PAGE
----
Depending on where you get your news, we’re either entering a golden age of AI and automation or the robots are coming for our jobs.
Proponents on each side of this coin have been espousing their ideas for more or less a decade, but they all tend to ignore what’s emerged as an objective truth: Most business process automation implementations are beset by obstacles including legacy infrastructure, a tendency to amass assets, and a monolithic approach to implementation.
Business leaders tend to think of legacy infrastructure as an investment that’s already been made. Unfortunately, as new pay-per-use and outcome-based models emerge, legacy infrastructure is becoming a sunk cost that’s difficult to abandon but of dubious value. Substantial investments in hardware and software are in a similar boat, and they’re becoming increasingly unnecessary capital expenditures eating into budgets that could be put toward AI and automation systems.
A monolithic approach sabotages an organization’s implementation efforts by stretching project timelines and delivery dates, potentially to the point where a completed automation project is no longer relevant to the business by the time it’s delivered. A study commissioned by Kofax and conducted by Forrester found that 45% of enterprises attempted to avoid this by opting for ad hoc approaches to automation solutions involving siloed use cases and solutions from many vendors versus a holistic, integrated approach.
Successfully implementing automation systems might never be “easy,” but plenty of solutions and platforms have emerged to make the process as frictionless as possible for organizations with a wide variety of needs (and budgets). As you begin to construct your company’s implementation road map, make sure you focus on the potential of the following three methodologies.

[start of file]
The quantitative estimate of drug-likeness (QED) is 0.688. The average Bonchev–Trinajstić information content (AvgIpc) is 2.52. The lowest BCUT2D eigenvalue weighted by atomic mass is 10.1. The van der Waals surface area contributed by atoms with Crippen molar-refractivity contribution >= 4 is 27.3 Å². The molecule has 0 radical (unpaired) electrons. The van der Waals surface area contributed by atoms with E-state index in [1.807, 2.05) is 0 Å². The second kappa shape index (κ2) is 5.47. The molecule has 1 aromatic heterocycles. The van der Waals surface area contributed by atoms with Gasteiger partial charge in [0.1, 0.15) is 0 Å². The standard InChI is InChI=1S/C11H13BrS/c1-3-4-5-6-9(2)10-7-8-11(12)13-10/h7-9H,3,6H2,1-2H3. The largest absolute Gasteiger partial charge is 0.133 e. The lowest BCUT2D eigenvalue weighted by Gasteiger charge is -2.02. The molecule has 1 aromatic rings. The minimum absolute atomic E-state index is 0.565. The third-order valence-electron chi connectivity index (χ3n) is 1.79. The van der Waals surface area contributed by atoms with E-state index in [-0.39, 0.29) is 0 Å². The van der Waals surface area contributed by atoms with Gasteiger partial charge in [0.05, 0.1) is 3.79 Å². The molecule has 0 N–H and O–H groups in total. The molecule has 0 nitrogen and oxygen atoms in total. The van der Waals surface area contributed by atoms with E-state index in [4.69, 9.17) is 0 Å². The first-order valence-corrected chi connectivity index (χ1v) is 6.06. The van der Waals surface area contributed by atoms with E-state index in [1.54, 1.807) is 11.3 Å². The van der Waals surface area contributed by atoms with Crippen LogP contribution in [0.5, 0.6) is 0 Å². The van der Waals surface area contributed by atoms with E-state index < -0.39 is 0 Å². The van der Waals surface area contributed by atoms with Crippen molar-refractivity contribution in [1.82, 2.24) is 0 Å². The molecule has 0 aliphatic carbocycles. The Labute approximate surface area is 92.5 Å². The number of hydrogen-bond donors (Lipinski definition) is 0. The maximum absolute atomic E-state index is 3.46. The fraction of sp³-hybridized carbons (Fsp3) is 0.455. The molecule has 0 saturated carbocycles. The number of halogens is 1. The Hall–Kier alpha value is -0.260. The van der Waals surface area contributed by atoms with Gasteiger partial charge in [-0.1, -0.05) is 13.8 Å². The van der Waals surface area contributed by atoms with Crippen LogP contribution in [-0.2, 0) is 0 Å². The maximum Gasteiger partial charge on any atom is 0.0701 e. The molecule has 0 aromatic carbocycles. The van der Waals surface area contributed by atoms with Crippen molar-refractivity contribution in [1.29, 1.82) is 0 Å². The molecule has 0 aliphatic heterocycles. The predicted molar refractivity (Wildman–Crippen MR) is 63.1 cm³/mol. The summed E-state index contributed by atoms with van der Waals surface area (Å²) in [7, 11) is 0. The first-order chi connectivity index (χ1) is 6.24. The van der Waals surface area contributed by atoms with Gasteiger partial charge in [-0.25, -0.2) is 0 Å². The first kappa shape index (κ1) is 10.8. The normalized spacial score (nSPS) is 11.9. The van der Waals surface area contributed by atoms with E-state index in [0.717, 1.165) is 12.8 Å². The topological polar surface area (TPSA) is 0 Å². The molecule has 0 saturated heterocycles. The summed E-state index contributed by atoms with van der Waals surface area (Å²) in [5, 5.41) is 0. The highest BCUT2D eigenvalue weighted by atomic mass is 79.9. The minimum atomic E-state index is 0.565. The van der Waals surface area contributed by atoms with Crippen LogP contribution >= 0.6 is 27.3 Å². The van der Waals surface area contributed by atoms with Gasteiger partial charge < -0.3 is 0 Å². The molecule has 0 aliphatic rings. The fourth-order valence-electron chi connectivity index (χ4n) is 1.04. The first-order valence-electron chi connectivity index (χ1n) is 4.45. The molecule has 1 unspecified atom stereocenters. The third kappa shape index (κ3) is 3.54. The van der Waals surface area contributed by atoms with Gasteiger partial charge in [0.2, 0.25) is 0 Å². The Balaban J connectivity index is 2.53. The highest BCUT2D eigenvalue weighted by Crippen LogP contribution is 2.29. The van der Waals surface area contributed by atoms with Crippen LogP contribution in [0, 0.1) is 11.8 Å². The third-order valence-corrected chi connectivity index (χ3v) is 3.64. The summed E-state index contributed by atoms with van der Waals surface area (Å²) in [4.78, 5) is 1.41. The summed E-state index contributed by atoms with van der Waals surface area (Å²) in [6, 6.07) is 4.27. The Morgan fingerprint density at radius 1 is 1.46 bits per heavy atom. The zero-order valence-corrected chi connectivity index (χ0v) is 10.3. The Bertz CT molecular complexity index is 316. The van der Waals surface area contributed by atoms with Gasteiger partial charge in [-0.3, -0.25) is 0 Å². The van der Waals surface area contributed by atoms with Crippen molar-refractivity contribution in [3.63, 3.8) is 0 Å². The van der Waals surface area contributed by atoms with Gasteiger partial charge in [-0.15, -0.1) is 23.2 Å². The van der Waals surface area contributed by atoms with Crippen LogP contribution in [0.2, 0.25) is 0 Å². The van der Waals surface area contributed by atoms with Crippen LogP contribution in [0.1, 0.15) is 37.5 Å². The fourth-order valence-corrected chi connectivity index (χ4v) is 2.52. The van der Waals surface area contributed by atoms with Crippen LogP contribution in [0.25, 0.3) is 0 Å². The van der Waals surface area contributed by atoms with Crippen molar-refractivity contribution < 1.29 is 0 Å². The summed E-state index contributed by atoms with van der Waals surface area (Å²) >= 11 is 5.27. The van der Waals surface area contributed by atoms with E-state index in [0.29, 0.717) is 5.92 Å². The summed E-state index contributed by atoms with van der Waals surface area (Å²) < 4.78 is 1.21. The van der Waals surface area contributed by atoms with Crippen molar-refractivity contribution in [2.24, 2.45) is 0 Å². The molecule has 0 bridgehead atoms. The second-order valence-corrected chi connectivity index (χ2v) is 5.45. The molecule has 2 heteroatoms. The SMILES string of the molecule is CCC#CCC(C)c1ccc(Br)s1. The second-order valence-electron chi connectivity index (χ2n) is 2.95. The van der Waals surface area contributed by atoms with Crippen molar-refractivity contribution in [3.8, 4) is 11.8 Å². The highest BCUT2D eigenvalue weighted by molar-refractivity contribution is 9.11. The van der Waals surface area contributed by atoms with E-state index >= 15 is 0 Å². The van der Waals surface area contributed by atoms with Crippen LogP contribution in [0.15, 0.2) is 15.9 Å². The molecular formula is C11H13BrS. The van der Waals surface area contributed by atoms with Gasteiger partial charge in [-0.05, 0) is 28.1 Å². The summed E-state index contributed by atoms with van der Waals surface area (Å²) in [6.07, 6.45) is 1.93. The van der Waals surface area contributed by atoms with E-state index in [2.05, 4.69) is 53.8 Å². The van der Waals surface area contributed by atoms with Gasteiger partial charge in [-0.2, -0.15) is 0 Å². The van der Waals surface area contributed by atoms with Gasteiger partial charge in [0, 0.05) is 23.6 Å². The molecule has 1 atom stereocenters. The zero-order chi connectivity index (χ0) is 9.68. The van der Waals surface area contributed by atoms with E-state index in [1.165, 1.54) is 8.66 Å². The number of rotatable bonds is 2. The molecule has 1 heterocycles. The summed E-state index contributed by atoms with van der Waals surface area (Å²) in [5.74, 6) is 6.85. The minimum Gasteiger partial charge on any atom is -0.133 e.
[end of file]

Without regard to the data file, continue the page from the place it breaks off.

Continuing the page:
1. Automation-as-a-service model
For organizations with existing (and ideally extensive) sources of data or input information, automation-as-a-service solutions can offer the power of automation at a fraction of the cost.
Automation-as-a-service comes in the form of a prebuilt solution, providing access to the latest automation tools and technologies with the flexibility, agility, and scalability of an as-a-service product. With the level of uncertainty that continues to pervade all kinds of industries, automation-as-a-service is a compelling way to reap the benefits of automation technology without incurring a potentially prohibitive upfront cost.
2. Role-based automation
Role-based automation is essentially the creation of a digital colleague — an automated, AI-powered aide who can perform processes 70% faster at just 50% of the cost.
These digital colleagues will not replace your current employees, but they can augment the capabilities of humans and perform the most mundane and repetitive tasks. Most workers (87%, according to Forrester) are fine with the idea of reskilling to work in conjunction with bots, and business leaders are excited by the prospect of a clear and easily measurable ROI.
3. Do-it-yourself platform
What if your subject matter experts could automate some of the processes that they are responsible for without ever needing to involve an engineering team? Do-it-yourself automation platforms promise these capabilities, with a library or marketplace of available bots designed around automating certain specific business processes that “citizen developers” or ordinary employees can use without the need for any coding experience. These platforms can help organizations implement companywide automation at scale, without the need for an army of expensive developers and data scientists.
There’s no one-size-fits-all strategy to overcome automation obstacles, and the right solution is largely dictated by the maturity of the organization. That means CIOs will need to use a mix of different levers to achieve the desired results. An enterprise-wide approach is a great start, followed by an assessment of existing assets and the possibility of leveraging legacy infrastructure.